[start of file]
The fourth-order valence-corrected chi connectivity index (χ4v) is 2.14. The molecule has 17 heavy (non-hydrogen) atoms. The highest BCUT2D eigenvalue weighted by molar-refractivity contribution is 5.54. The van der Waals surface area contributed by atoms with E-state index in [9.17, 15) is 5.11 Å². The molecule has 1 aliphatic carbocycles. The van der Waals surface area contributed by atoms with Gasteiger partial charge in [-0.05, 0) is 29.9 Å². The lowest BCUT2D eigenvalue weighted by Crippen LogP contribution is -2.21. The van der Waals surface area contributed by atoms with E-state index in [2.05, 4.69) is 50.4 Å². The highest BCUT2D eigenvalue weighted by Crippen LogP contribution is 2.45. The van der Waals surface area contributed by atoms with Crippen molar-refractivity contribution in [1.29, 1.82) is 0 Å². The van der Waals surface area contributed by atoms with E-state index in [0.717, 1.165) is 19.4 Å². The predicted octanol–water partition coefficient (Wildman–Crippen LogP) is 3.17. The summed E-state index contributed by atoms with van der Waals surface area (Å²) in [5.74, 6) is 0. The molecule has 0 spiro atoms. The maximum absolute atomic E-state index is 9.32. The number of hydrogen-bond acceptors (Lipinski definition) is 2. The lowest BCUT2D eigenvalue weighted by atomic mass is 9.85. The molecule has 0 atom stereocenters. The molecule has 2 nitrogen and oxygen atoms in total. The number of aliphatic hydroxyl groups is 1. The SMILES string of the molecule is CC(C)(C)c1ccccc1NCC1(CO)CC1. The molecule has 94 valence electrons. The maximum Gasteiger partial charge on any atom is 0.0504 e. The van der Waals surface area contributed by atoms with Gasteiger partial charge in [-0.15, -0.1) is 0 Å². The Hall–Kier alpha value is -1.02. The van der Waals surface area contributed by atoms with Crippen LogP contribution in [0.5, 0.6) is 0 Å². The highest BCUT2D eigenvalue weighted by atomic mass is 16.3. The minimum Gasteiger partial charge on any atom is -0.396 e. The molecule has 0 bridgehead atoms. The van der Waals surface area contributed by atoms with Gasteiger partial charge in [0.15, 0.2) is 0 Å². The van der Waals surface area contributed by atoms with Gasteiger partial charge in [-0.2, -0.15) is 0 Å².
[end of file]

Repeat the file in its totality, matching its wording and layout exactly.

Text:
The fourth-order valence-corrected chi connectivity index (χ4v) is 2.14. The molecule has 17 heavy (non-hydrogen) atoms. The highest BCUT2D eigenvalue weighted by molar-refractivity contribution is 5.54. The van der Waals surface area contributed by atoms with E-state index in [9.17, 15) is 5.11 Å². The molecule has 1 aliphatic carbocycles. The van der Waals surface area contributed by atoms with Gasteiger partial charge in [-0.05, 0) is 29.9 Å². The lowest BCUT2D eigenvalue weighted by Crippen LogP contribution is -2.21. The van der Waals surface area contributed by atoms with E-state index in [2.05, 4.69) is 50.4 Å². The highest BCUT2D eigenvalue weighted by Crippen LogP contribution is 2.45. The van der Waals surface area contributed by atoms with Crippen molar-refractivity contribution in [1.29, 1.82) is 0 Å². The van der Waals surface area contributed by atoms with E-state index in [0.717, 1.165) is 19.4 Å². The predicted octanol–water partition coefficient (Wildman–Crippen LogP) is 3.17. The summed E-state index contributed by atoms with van der Waals surface area (Å²) in [5.74, 6) is 0. The molecule has 0 spiro atoms. The maximum absolute atomic E-state index is 9.32. The number of hydrogen-bond acceptors (Lipinski definition) is 2. The lowest BCUT2D eigenvalue weighted by atomic mass is 9.85. The molecule has 0 atom stereocenters. The molecule has 2 nitrogen and oxygen atoms in total. The number of aliphatic hydroxyl groups is 1. The SMILES string of the molecule is CC(C)(C)c1ccccc1NCC1(CO)CC1. The molecule has 94 valence electrons. The maximum Gasteiger partial charge on any atom is 0.0504 e. The van der Waals surface area contributed by atoms with Gasteiger partial charge in [-0.15, -0.1) is 0 Å². The Hall–Kier alpha value is -1.02. The van der Waals surface area contributed by atoms with Crippen LogP contribution in [0.5, 0.6) is 0 Å². The highest BCUT2D eigenvalue weighted by atomic mass is 16.3. The minimum Gasteiger partial charge on any atom is -0.396 e. The molecule has 0 bridgehead atoms. The van der Waals surface area contributed by atoms with Gasteiger partial charge in [0.15, 0.2) is 0 Å². The van der Waals surface area contributed by atoms with Gasteiger partial charge in [-0.2, -0.15) is 0 Å².